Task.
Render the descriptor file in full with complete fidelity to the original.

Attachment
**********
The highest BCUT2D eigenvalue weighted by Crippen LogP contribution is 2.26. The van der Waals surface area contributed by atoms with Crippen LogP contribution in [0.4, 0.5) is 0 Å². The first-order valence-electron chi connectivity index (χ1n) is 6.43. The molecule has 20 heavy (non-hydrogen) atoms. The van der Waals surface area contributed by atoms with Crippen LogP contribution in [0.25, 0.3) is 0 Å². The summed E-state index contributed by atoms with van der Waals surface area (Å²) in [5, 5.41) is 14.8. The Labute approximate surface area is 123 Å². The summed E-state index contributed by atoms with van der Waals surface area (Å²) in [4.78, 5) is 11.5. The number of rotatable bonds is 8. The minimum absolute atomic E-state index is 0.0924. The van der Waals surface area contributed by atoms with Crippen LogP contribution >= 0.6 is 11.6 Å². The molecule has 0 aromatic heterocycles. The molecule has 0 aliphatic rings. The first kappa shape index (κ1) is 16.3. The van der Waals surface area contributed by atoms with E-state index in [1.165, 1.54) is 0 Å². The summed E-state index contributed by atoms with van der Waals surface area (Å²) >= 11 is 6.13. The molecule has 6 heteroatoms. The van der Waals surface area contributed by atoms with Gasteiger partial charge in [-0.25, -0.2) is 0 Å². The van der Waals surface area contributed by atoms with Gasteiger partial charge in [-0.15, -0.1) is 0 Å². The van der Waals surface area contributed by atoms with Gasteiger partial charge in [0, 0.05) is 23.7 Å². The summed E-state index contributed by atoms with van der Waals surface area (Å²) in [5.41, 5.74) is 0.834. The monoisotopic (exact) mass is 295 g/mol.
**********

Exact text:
The highest BCUT2D eigenvalue weighted by Crippen LogP contribution is 2.26. The van der Waals surface area contributed by atoms with Crippen LogP contribution in [0.4, 0.5) is 0 Å². The first-order valence-electron chi connectivity index (χ1n) is 6.43. The molecule has 20 heavy (non-hydrogen) atoms. The van der Waals surface area contributed by atoms with Crippen LogP contribution in [0.25, 0.3) is 0 Å². The summed E-state index contributed by atoms with van der Waals surface area (Å²) in [5, 5.41) is 14.8. The Labute approximate surface area is 123 Å². The summed E-state index contributed by atoms with van der Waals surface area (Å²) in [4.78, 5) is 11.5. The number of rotatable bonds is 8. The minimum absolute atomic E-state index is 0.0924. The van der Waals surface area contributed by atoms with Crippen LogP contribution >= 0.6 is 11.6 Å². The molecule has 0 aromatic heterocycles. The molecule has 0 aliphatic rings. The first kappa shape index (κ1) is 16.3. The van der Waals surface area contributed by atoms with E-state index in [1.165, 1.54) is 0 Å². The summed E-state index contributed by atoms with van der Waals surface area (Å²) >= 11 is 6.13. The molecule has 6 heteroatoms. The van der Waals surface area contributed by atoms with Gasteiger partial charge in [-0.25, -0.2) is 0 Å². The van der Waals surface area contributed by atoms with Gasteiger partial charge in [-0.15, -0.1) is 0 Å². The van der Waals surface area contributed by atoms with Gasteiger partial charge in [0, 0.05) is 23.7 Å². The summed E-state index contributed by atoms with van der Waals surface area (Å²) in [5.41, 5.74) is 0.834. The monoisotopic (exact) mass is 295 g/mol.